I was told by someone close to the VRC executive that there was concern that Payne might "mouth off" even more at the "slightest encouragement".

It is shameful that, not only did certain people fail to acknowledge the record breaking moment, but their colluding silence also reflected the petty-minded begrudgery of same-sex horse racing, the power of this still burgeoning industry, a sometimes callous money-making force on so many levels.

It is one thing to be ignored by a megasponsor protective of its reputational turf, but it is an outrageous home-grown insult when your historic win is publicly ignored by the Queen's main man in Orstralia, General Sir Peter Cosgrove, the first and hopefully the last man standing who's been knighted in recent times. His speech mentioned nothing.

The whole scenario was pathetic. Cosgrove could even have made a joke about possibly being related to Michelle, given that Lynne, Lady Cosgrove's maiden name is Payne and they, too, have a son called Stevie.

And after all, Her Majesty, whose racing colours are naturally purple and scarlet, has had almost as many winners as diamonds in one of her larger tiaras.

It would have been so easy to "retrieve" the situation, to show leadership and honour Michelle's win on Penzance by either Emirates, the VRC or both, making a pledge to at least discuss if not announce there and then the inaugural "Michelle Payne Stakes" for next year's Cup Day.

Public sympathy remains overwhelmingly in support of Michelle Payne and her remarks.

Many of us not only appreciate her honesty but can empathise with her and this includes men.

Not among their number is the sad case of Mark Latham.

He has an history of trying to rein in straight-talking women, along with kindred politicians and the ruling mentalligensia class who still think women should be seen and not heard.

The poor sod is a wannabe version of Donald Trump this side of the new black stump; only Latham's got a combover lip. He's busy building a media profile based on what is clearly his fear and possible loathing of women; particularly confident and opinionated women. 

For last Thursday's The Verdict, Latham's habitual venting of malicious spleen was timely, given it was both Oaks and Guy Fawkes Day — both celebrations imbued with ambiguous biases.

MARK LATHAM THINKS MICHELLE IS A PAYNE IN THE ...

What got up Latham's sneering nose was, you guessed it, Michelle Payne's post-race interview, when she called out the endemic sexism.

Latham obviously thinks Michelle is a Payne in the arse.

He took umbrage at Michelle's audacity to speak truth to the powerful racing industry and the world at large, including the behemoth brand that is The Melbourne Cup, to say nothing of Penzance's connections.

She was prepared to bite the hands of some who feed her.  And dare I say of some she – and Penzance – feed in turn in winnings.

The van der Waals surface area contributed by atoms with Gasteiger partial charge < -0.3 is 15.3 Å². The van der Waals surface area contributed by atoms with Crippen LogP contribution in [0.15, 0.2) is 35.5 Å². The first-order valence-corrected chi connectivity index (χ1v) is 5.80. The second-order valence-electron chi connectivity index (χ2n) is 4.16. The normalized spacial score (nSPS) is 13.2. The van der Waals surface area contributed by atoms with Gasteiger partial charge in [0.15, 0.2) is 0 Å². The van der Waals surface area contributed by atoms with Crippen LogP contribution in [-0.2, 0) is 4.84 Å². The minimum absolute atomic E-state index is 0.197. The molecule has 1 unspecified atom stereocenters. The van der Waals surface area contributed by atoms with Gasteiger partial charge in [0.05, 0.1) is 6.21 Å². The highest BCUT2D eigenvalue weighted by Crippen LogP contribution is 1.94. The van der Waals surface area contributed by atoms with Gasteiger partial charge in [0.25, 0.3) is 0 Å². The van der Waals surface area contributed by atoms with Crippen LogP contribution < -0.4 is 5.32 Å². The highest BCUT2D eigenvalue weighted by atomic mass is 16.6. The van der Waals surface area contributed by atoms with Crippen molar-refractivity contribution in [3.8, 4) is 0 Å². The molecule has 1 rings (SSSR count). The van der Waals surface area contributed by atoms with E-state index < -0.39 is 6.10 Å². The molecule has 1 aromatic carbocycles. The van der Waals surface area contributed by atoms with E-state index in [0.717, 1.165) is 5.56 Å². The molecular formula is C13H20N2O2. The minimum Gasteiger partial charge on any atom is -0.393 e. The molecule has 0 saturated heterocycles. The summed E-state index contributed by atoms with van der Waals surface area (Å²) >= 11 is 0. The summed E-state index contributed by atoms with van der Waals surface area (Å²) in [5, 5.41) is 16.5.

Latham told the panel:

I do not think they expected the jockey to make a big national issue of it.

The etiquette of the issue ... These things normally stay in-house.

It was an unusual move. In the excitement of winning the Melbourne Cup she's excused anything but it was certainly an unusual thing to talk about...

Well of course, it's unusual Marky. It's never happened before. And why wasn't it etiquette, bro?

What, not etiquette to tell the truth? How so?

It's not etiquette to lie to the world, I would have thought. Surely that would constitute a great betrayal especially to her fellow jockeys, both women and men alike.

LATHAM'S SILENCE CREDO DEAFENS VICTIMS' CRIES

Latham's ominous argument that “these things normally stay in-house” is the ugly subtext for the code of silence that so often deafens the cries of victims of sexism, domestic violence, bullying, sexual abuse, racism, gender, cultural and religious bigotry.

It takes extraordinary personal courage to stand up before some of those who demean, demonise and undervalue you and who collude against you behind deadlocked doors; who use their masculinity and the good ol' boys bad network to lock women out of that mansion of many rooms where egality, fraternity and opportunity dwell.

It takes extraordinary personal largesse and ethical integrity in the midst of the champion's euphoria to not only admit one's own struggle but also to acknowledge the struggle and calibre of your peers.

It takes extradordinary personal honesty to do so without any hint of guile or contrivance.

MICHELLE PAYNE DEVIL ON HORSEBACK

You would think, by Latham's comments, that Michelle Payne was a devil on horseback.

Latham's fear and loathing of women has long been bleeding obvious and railed against, but it is irritating that he uses his misogyny to cultivate notoriety and artificially inseminate his staged controversy as documented in his Wikipedia entry, possibly written by himself, given his propensity for self-ghostwriting.

This section will give you an idea of how often he stands on the shoulders of giant killers:

In August 2015, Latham resigned from his regular column after spending eight years with the Australian Financial Review.[43] His resignation was linked to a series of "provocative" articles including columns critical of Australian of the Year Rosie Batty and transgender woman Group Captain Catherine McGregor.[43] Tweets from the Twitter account @RealMarkLatham which is linked to Latham's email address[44] made personal criticisms of women, such as Mia Freedman, Annabel Crabb, Leigh Sales, Tara Moss, Anne Summers, Lisa Wilkinson and Lisa Pryor.[45] Feminist activists and websites have campaigned against Latham's columns by complaining both to the Financial Review and Westpac, which presents the Women of Influence Awards in conjunction with the Financial Review.[46] When questioned by audience members at the 2015 Melbourne writer's festival, he refused to confirm the authorship of the @RealMarkLatham account and suggested that he was incapable of doing so due to a commercial media commitment.[47]

Latham's mouth, like the Michelle Payne Cup incident, runneth over into our daily lives. 

It speaks of the prejudice that still festers against women speaking their mind and telling it like it is.

We haven't come a long way baby. We've only come some of the way.

For so many girls and women, the Cup remains half empty.

Disclaimer: Tess Lawrence still abhors jumps racing and is against the use of the whip and will continue to campaign against both.